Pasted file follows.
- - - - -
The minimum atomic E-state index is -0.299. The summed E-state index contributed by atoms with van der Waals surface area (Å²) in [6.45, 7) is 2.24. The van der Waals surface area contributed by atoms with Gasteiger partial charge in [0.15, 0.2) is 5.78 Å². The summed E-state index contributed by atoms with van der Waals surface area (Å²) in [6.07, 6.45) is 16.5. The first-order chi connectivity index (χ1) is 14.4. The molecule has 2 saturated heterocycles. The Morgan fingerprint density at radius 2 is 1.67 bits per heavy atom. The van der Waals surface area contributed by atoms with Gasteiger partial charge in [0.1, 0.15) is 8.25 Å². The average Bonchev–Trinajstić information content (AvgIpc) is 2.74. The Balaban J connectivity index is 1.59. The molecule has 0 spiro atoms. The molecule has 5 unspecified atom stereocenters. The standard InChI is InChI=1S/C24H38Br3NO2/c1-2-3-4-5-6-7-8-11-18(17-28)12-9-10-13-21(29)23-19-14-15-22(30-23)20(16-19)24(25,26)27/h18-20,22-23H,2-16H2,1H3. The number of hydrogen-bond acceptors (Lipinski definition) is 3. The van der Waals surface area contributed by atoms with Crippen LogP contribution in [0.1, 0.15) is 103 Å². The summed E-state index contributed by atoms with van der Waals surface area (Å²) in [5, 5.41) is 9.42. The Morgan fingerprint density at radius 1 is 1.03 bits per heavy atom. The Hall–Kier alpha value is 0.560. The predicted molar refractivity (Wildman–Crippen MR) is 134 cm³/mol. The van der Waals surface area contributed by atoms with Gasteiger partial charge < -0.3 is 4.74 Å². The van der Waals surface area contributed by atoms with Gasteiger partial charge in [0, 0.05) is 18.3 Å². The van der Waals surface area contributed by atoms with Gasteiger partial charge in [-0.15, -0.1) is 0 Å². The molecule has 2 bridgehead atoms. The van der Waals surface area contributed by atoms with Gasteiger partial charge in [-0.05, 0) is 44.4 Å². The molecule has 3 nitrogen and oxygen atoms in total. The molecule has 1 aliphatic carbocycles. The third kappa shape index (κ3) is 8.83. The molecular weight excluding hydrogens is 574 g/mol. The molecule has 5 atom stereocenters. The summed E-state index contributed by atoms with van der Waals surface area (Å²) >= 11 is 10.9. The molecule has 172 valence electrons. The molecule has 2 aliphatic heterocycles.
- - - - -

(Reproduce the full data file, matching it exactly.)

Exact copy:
The minimum atomic E-state index is -0.299. The summed E-state index contributed by atoms with van der Waals surface area (Å²) in [6.45, 7) is 2.24. The van der Waals surface area contributed by atoms with Gasteiger partial charge in [0.15, 0.2) is 5.78 Å². The summed E-state index contributed by atoms with van der Waals surface area (Å²) in [6.07, 6.45) is 16.5. The first-order chi connectivity index (χ1) is 14.4. The molecule has 2 saturated heterocycles. The Morgan fingerprint density at radius 2 is 1.67 bits per heavy atom. The van der Waals surface area contributed by atoms with Gasteiger partial charge in [0.1, 0.15) is 8.25 Å². The average Bonchev–Trinajstić information content (AvgIpc) is 2.74. The Balaban J connectivity index is 1.59. The molecule has 0 spiro atoms. The molecule has 5 unspecified atom stereocenters. The standard InChI is InChI=1S/C24H38Br3NO2/c1-2-3-4-5-6-7-8-11-18(17-28)12-9-10-13-21(29)23-19-14-15-22(30-23)20(16-19)24(25,26)27/h18-20,22-23H,2-16H2,1H3. The number of hydrogen-bond acceptors (Lipinski definition) is 3. The van der Waals surface area contributed by atoms with Crippen LogP contribution in [0.1, 0.15) is 103 Å². The summed E-state index contributed by atoms with van der Waals surface area (Å²) in [5, 5.41) is 9.42. The Morgan fingerprint density at radius 1 is 1.03 bits per heavy atom. The Hall–Kier alpha value is 0.560. The predicted molar refractivity (Wildman–Crippen MR) is 134 cm³/mol. The van der Waals surface area contributed by atoms with Gasteiger partial charge < -0.3 is 4.74 Å². The van der Waals surface area contributed by atoms with Gasteiger partial charge in [0, 0.05) is 18.3 Å². The van der Waals surface area contributed by atoms with Gasteiger partial charge in [-0.15, -0.1) is 0 Å². The molecule has 2 bridgehead atoms. The van der Waals surface area contributed by atoms with Gasteiger partial charge in [-0.05, 0) is 44.4 Å². The molecule has 3 nitrogen and oxygen atoms in total. The molecule has 1 aliphatic carbocycles. The third kappa shape index (κ3) is 8.83. The molecular weight excluding hydrogens is 574 g/mol. The molecule has 5 atom stereocenters. The summed E-state index contributed by atoms with van der Waals surface area (Å²) >= 11 is 10.9. The molecule has 172 valence electrons. The molecule has 2 aliphatic heterocycles.